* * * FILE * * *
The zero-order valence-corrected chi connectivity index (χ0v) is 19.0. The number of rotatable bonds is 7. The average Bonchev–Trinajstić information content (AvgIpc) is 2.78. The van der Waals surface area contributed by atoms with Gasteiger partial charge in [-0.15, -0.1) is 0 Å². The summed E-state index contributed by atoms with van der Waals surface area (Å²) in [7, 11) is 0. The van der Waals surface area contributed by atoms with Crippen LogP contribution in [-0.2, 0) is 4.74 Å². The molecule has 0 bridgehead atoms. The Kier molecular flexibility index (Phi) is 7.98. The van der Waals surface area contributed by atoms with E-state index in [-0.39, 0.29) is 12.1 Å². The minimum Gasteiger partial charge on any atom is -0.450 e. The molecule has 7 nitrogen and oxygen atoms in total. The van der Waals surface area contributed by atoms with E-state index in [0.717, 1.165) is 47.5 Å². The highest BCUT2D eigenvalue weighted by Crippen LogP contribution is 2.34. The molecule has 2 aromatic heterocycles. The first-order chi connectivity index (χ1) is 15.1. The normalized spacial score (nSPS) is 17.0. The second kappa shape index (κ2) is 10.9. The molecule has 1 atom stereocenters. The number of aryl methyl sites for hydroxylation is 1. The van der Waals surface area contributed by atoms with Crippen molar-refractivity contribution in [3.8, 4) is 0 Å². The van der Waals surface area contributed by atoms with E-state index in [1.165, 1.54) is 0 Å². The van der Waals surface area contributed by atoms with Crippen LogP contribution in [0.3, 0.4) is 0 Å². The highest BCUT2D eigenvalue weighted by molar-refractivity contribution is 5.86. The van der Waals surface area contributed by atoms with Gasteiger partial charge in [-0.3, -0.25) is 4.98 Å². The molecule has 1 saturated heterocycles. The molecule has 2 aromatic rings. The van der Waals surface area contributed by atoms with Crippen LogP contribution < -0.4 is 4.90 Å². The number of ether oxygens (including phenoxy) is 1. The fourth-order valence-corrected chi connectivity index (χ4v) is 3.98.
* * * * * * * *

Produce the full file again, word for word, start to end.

The zero-order valence-corrected chi connectivity index (χ0v) is 19.0. The number of rotatable bonds is 7. The average Bonchev–Trinajstić information content (AvgIpc) is 2.78. The van der Waals surface area contributed by atoms with Gasteiger partial charge in [-0.15, -0.1) is 0 Å². The summed E-state index contributed by atoms with van der Waals surface area (Å²) in [7, 11) is 0. The van der Waals surface area contributed by atoms with Crippen LogP contribution in [-0.2, 0) is 4.74 Å². The molecule has 0 bridgehead atoms. The Kier molecular flexibility index (Phi) is 7.98. The van der Waals surface area contributed by atoms with E-state index in [-0.39, 0.29) is 12.1 Å². The minimum Gasteiger partial charge on any atom is -0.450 e. The molecule has 7 nitrogen and oxygen atoms in total. The van der Waals surface area contributed by atoms with E-state index in [0.717, 1.165) is 47.5 Å². The highest BCUT2D eigenvalue weighted by Crippen LogP contribution is 2.34. The molecule has 2 aromatic heterocycles. The first-order chi connectivity index (χ1) is 15.1. The normalized spacial score (nSPS) is 17.0. The second kappa shape index (κ2) is 10.9. The molecule has 1 atom stereocenters. The number of aryl methyl sites for hydroxylation is 1. The van der Waals surface area contributed by atoms with Crippen molar-refractivity contribution in [3.8, 4) is 0 Å². The van der Waals surface area contributed by atoms with E-state index in [1.165, 1.54) is 0 Å². The van der Waals surface area contributed by atoms with Crippen LogP contribution in [0.3, 0.4) is 0 Å². The highest BCUT2D eigenvalue weighted by molar-refractivity contribution is 5.86. The van der Waals surface area contributed by atoms with Gasteiger partial charge in [-0.3, -0.25) is 4.98 Å². The molecule has 1 saturated heterocycles. The molecule has 2 aromatic rings. The van der Waals surface area contributed by atoms with Crippen LogP contribution < -0.4 is 4.90 Å². The number of ether oxygens (including phenoxy) is 1. The fourth-order valence-corrected chi connectivity index (χ4v) is 3.98.